Behind the Byline: Snowden, Roosh V and the Offensive Behaviour at Football Act


CommonSpace reporters give an update on the some of the key stories they’ve been working on this week and give an insight into the process of journalism


Investigating reports of a secret flight to capture whistleblower Edward Snowden

I love spy stories. Films, documentaries, TV dramas – if it’s an entertaining insight into the world of the secret services, I’ll watch it.

So when I found reports, from journalist Duncan Campbell and new documents in the Danish press, linking Scottish airspace to a plot to capture Edward Snowden, I investigated further.

Previous reports concluded that the plot took place over several weeks in mid-June 2013, when Snowden was vulnerable and without state support in Hong Kong and Moscow.

As a journalist, you first have to analyse the evidence and decide how strong the story is. It was confirmed that month that the US wanted to arrest Snowden under the Espionage Act, with further evidence linking that attempt to the specific flight through UK airspace.

After contacting Alex Salmond MP and Patrick Harvie MSP, both called for further transparency on the case.

Of particular significance, is the wider issue of international rendition flights – where terror suspects have then been tortured.

The Scottish Government, in response to enquiries, directed CommonSpace to the ongoing inquiry by the Lord Advocate into the possibility that rendition flights took place in Scottish airspace or at Scottish airports. The UK Government, which controls aviation issues, declined to comment on the specifics of the case.

CommonSpace: The secret Scottish flight and the plot to capture whistleblower Edward Snowden.

The story also ran on pages 1-3 of The National newspaper.


Monday 1 February: I spoke to the Home Office switchboard and Ben Stacks at the Home Office and the following day was passed on to the Glasgow officer.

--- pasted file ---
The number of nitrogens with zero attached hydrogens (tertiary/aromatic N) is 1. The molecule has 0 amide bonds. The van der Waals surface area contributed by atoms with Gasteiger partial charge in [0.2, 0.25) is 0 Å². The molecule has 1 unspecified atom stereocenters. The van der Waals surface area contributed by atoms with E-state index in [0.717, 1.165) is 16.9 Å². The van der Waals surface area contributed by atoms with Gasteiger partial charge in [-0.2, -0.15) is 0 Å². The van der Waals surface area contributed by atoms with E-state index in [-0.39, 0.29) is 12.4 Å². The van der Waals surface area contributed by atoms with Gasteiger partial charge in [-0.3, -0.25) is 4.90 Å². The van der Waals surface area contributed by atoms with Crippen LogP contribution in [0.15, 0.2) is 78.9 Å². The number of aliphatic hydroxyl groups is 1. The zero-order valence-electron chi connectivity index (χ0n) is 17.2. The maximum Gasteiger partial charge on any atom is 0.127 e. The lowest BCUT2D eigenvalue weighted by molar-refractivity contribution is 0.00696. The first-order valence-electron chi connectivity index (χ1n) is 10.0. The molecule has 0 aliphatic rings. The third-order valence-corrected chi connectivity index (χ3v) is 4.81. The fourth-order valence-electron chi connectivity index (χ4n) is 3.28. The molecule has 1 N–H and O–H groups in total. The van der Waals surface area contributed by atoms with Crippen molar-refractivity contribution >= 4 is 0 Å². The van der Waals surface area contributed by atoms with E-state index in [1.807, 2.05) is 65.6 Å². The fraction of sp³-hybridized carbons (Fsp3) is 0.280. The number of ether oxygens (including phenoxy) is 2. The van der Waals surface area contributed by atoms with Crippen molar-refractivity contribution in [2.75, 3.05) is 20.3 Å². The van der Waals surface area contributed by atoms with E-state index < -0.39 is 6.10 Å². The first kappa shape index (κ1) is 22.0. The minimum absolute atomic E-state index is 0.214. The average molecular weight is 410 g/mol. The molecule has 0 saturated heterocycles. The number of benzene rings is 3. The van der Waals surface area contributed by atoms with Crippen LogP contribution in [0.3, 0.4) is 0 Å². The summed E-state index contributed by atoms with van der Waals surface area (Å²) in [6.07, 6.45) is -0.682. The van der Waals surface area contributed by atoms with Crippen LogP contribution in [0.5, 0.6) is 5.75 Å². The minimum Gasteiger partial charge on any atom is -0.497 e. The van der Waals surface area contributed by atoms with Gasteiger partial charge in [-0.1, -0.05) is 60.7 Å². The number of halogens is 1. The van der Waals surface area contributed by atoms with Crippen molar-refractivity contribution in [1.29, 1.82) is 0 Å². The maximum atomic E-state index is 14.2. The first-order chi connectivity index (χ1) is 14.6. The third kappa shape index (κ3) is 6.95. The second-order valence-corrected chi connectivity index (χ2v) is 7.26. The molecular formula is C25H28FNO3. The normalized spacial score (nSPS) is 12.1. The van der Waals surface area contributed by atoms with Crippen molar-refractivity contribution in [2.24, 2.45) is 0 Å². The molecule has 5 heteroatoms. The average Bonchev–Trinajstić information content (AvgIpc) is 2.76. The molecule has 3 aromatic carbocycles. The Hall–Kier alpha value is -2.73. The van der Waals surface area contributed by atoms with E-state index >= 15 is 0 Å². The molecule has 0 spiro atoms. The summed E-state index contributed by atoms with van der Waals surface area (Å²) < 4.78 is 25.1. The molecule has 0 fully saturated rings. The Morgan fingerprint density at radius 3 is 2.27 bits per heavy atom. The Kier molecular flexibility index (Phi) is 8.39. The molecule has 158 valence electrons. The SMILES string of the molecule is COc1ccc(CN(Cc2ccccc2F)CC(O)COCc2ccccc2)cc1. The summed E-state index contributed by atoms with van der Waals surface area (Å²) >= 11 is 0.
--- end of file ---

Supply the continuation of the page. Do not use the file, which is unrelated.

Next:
On the initial story of protests against Roosh V gatherings, I contacted both Glasgow and Edinburgh city councils and both police forces. Of these, only Glasgow City Council got back to me, providing a statement which was published on CommonSpace .

I also contacted activists organising against the ‘pickup’ meetings, including Cat Boyd (Rise), Kirsty Haigh (Ed Uni Feminist Assn) and others – they all replied quickly.

In the evening I contacted two employees of ‘nicheworks – a PR company as press contact for Grassmarket BID – as advised by Edinburgh council. One replied saying they couldn’t comment.

Tuesday 2 February: I spoke to the Glasgow Home Office press officer with specific questions about dawn raids. I was told they would not give comment unless I told them what I intended to write about.

Wednesday 3 and Thursday 4 February: I spent a lot of time speaking to the NUJ about the threats made against journalists covering the ‘Roosh V’ story . I also run CommonSpace’s social media channels, so much of my time is taken up with that and live tweeting events like Prime Minister’s Questions and First Minister’s Questions.


Friday 29 January: At around 1pm I made a series of enquiries to Scottish political parties regarding youth membership.

I also contacted Luath Press shortly after for information on a book publication.

Monday 1 February: On monday afternoon I made a media request to Police Scotland and the Freedom of Information Commissioner regarding an ongoing inquiry.

I also contacted the Glasgow Film Festival to request accreditation.

Tuesday 2 February: Late on Tuesday afternoon and early evening I contacted a range of young trade unionists and academics regarding the state of the relationship between young people and trade unions.

Wednesday 3 February: At around 1pm I spoke with an anti-Offensive Behaviour at Football Act activist regarding a story concerning the Act and MSPS. I submitted emails to MSPs later in the afternoon.

From about 2pm I followed the Scottish Budget debate in the Scottish Parliament.

At around 4pm I spoke to a representative of the Tie campaign regarding ongoing developments.

Later, I continued interviewing trade unionists and academics.

Thursday 4 February: I called the department of legal affairs and community safety regarding the Offensive Behaviour at Football Act story at around 11am. One of the MSPs I contacted, Michael McMahon, got back to my request for a comment very promptly.

Shortly after, I contacted an organiser of the forthcoming Radical Independence Campaign conference regarding details of the event and for a short quote.

From around 12.30pm onwards until around 2.30pm I made repeated calls to get a comment from Paul Wheelhouse MSP and the department for community safety and legal affairs.

In this time I also contacted the STUC, the Class think tank, The TUC, and a Scottish industrial relations expert looking for scarce statistical information on young trade unionists in Scotland.

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Picture: CommonSpace